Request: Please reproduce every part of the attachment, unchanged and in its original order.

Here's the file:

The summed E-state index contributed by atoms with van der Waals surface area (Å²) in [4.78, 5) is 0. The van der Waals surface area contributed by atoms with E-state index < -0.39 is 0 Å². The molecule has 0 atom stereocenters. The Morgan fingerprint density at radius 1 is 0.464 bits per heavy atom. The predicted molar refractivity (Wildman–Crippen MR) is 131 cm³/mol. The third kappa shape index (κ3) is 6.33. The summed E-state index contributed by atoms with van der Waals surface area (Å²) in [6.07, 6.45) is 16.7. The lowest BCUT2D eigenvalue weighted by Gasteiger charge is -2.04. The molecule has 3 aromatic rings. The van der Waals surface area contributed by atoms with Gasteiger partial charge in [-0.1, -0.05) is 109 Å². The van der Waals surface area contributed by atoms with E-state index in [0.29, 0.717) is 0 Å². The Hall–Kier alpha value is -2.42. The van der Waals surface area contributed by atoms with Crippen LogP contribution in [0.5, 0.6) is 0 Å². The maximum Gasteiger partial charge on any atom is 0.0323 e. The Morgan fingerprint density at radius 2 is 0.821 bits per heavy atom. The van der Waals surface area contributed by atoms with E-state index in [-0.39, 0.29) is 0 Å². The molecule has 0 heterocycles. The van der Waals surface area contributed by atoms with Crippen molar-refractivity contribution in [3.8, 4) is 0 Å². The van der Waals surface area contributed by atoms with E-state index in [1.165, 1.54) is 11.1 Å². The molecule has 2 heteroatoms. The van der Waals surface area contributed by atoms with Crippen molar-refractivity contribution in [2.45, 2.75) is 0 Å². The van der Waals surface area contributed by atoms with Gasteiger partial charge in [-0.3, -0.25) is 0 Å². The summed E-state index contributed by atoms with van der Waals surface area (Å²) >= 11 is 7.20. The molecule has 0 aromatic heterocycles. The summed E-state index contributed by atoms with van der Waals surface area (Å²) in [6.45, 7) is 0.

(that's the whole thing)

The summed E-state index contributed by atoms with van der Waals surface area (Å²) in [4.78, 5) is 0. The van der Waals surface area contributed by atoms with E-state index < -0.39 is 0 Å². The molecule has 0 atom stereocenters. The Morgan fingerprint density at radius 1 is 0.464 bits per heavy atom. The predicted molar refractivity (Wildman–Crippen MR) is 131 cm³/mol. The third kappa shape index (κ3) is 6.33. The summed E-state index contributed by atoms with van der Waals surface area (Å²) in [6.07, 6.45) is 16.7. The lowest BCUT2D eigenvalue weighted by Gasteiger charge is -2.04. The molecule has 3 aromatic rings. The van der Waals surface area contributed by atoms with Gasteiger partial charge in [-0.1, -0.05) is 109 Å². The van der Waals surface area contributed by atoms with E-state index in [0.29, 0.717) is 0 Å². The Hall–Kier alpha value is -2.42. The van der Waals surface area contributed by atoms with Crippen LogP contribution in [0.5, 0.6) is 0 Å². The maximum Gasteiger partial charge on any atom is 0.0323 e. The Morgan fingerprint density at radius 2 is 0.821 bits per heavy atom. The van der Waals surface area contributed by atoms with E-state index in [-0.39, 0.29) is 0 Å². The molecule has 0 heterocycles. The van der Waals surface area contributed by atoms with Crippen molar-refractivity contribution in [3.8, 4) is 0 Å². The van der Waals surface area contributed by atoms with E-state index in [1.165, 1.54) is 11.1 Å². The molecule has 2 heteroatoms. The van der Waals surface area contributed by atoms with Crippen molar-refractivity contribution in [2.45, 2.75) is 0 Å². The van der Waals surface area contributed by atoms with Gasteiger partial charge in [-0.3, -0.25) is 0 Å². The summed E-state index contributed by atoms with van der Waals surface area (Å²) >= 11 is 7.20. The molecule has 0 aromatic heterocycles. The summed E-state index contributed by atoms with van der Waals surface area (Å²) in [6.45, 7) is 0.